FIFA Shops for New President

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Even as bribery scandal continues to rock the FIFA, the world football body, many names have come up as possible replacement for Sepp Blatter who resigned from his plum job as president of the body

By Anayo Ezugwu  |  Jun 3, 2015 @ 16:25 GMT  |

FIFA, the world football body is in search of a new president. Sepp Blatter, occupant of the exalted seat, shocked the world when he announced his resignation as FIFA president on Tuesday, June 2, thereby creating an opportunity for those he had been denied the opportunity to vie for the post. Blatter, 79, won an unprecedented fifth time on Friday, May 29.  In his resignation letter, the former most powerful man in football said he hoped that FIFA would convene an extra ordinary meeting at its own convenience to elect his successor.

When the FIFA executive does that, one of those whose names are being tipped as a possible successor is Ali bin Al Hussein, Jordanian prince and the only challenger at the last election. Ali withdrew after 73 votes to Blatter’s 133 in the first round. But he is expected to renew his ambition to lead the troubled organisation now that Blatter has thrown in the towel.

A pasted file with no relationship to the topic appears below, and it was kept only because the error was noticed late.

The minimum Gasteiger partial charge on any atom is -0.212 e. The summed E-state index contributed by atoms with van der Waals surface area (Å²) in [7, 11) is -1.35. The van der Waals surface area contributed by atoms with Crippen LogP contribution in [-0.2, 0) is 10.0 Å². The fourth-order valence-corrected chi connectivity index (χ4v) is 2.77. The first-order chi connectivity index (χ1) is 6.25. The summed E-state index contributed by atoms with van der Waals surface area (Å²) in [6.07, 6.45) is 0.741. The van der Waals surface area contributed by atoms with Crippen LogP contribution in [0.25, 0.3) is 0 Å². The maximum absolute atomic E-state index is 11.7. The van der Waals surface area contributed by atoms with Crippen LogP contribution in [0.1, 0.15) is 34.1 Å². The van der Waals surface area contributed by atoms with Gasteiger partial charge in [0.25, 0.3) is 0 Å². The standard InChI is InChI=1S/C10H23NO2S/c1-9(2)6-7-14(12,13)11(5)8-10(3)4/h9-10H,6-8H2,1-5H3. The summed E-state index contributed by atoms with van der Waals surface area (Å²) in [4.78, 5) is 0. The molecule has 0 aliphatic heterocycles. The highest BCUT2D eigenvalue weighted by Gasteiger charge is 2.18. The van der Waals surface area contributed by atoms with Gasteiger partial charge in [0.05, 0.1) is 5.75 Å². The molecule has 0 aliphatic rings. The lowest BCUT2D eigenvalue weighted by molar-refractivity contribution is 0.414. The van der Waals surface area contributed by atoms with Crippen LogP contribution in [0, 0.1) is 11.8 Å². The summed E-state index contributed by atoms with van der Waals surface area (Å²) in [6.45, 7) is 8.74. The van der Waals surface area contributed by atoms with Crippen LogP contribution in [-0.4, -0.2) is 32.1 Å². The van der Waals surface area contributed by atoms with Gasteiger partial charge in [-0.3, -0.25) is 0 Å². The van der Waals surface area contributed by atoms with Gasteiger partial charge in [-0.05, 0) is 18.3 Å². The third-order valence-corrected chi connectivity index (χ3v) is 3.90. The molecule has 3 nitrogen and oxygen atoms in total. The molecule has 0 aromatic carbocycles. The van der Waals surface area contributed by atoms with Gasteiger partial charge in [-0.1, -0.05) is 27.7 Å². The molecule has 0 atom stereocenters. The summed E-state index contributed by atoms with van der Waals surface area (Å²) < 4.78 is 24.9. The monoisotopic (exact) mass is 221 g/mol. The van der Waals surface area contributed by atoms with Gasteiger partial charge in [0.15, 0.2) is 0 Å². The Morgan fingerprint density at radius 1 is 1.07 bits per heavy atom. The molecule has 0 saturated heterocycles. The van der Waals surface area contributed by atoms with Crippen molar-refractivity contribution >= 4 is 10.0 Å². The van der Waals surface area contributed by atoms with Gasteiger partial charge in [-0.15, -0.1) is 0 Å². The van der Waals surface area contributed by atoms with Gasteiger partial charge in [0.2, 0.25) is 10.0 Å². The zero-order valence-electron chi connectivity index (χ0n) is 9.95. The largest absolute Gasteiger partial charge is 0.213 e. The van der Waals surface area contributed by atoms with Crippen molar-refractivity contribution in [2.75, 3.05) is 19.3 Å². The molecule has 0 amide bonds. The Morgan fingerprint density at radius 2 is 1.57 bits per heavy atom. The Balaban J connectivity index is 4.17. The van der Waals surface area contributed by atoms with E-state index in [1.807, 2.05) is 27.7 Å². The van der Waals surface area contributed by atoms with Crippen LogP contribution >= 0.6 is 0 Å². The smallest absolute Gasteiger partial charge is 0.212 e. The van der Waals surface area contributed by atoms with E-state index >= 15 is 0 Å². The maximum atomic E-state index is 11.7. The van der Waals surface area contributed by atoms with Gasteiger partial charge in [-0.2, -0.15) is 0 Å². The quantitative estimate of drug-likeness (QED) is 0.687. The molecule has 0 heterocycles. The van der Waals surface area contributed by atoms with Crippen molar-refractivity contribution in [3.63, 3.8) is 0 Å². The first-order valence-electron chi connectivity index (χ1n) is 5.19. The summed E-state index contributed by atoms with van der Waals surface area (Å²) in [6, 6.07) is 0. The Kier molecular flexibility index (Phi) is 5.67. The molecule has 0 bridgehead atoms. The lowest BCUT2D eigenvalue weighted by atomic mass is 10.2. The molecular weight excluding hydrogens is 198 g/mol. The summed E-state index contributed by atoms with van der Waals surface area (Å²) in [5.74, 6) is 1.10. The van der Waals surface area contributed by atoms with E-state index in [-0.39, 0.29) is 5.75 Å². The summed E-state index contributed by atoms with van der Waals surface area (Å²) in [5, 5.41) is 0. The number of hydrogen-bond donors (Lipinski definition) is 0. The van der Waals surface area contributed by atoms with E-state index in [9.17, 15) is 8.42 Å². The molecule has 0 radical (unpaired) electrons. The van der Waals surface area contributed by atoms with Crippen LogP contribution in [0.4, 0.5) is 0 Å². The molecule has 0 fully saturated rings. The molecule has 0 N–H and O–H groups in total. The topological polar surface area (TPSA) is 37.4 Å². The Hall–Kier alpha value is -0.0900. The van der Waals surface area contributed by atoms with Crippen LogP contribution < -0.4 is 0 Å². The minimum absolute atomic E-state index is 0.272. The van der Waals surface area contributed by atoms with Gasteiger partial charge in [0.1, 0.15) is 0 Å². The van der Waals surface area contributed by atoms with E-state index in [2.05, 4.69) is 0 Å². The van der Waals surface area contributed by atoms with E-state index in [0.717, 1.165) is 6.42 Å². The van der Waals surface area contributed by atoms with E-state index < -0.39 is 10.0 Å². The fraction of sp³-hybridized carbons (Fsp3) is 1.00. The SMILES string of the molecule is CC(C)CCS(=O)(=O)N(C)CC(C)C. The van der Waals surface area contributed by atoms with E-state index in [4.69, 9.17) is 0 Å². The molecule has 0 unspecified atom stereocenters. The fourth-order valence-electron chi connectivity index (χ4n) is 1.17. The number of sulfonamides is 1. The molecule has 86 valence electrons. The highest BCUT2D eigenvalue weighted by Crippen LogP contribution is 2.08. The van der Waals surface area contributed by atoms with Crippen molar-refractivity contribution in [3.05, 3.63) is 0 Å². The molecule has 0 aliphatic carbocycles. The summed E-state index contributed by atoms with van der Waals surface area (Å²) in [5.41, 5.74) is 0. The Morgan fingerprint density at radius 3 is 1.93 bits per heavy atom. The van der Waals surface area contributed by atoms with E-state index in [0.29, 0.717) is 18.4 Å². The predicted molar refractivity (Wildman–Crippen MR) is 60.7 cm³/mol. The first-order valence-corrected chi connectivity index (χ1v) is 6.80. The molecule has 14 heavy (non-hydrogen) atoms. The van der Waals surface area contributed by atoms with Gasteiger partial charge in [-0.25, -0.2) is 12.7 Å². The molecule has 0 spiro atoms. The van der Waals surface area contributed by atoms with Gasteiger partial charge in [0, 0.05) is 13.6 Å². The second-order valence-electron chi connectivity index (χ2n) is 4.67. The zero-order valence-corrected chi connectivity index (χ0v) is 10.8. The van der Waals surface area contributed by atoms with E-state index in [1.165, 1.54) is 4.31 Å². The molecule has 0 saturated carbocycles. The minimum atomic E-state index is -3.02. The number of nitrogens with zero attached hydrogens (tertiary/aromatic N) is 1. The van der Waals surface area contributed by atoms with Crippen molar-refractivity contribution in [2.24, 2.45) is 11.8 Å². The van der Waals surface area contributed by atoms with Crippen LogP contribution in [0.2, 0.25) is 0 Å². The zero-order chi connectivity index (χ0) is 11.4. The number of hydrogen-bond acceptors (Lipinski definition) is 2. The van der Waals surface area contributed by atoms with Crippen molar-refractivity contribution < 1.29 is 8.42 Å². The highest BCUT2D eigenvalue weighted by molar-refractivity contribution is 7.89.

However, analysts would like to tip Michel Platini, European football federation chief as the favourite. Platini, a French former international football player said of Blatter’s resignation: “It was a difficult decision, a brave decision, and the right decision.”

Another possible candidate is Zico, a former Brazilian international footballer. He did not rule out a bid for the presidency, and President Nicolas Maduro of Venezuela suggested that Diego Maradona, Argentine soccer legend, could be the card.

Whatever, the person to succeed Blatter will have to be above board and someone capable of cleaning the rut in the FIFA. This is because it is widely believe that Blatter’s problem must have emanated from the ongoing investigations of corruption into the affairs of the FIFA by the United States’ Federal Bureau of Investigation, FBI. During the convention and two days before Blatter was re-elected for the fifth time, seven officials of the FIFA were arrested by the Swiss police based on corrupt allegations by the FBI. The officials who were still awaiting extradition to the US were said have been involved in accepting bribes and kickbacks estimated at more than $150million in past 24 years.

Shocked by the arrest Blatter attacked the US justice department, saying after his re-election that “No one is going to tell me that it was a simple coincidence, this American attack two days before the elections of FIFA. It doesn’t smell good. Why would I step down? That would mean I recognise that I did wrong. I fought for the last three or four years against all the corruption,” he said.

The New York Times said the US law enforcement officials had confirmed that Blatter himself was now the focus of a federal corruption investigation, after the arrest of the FIFA officials.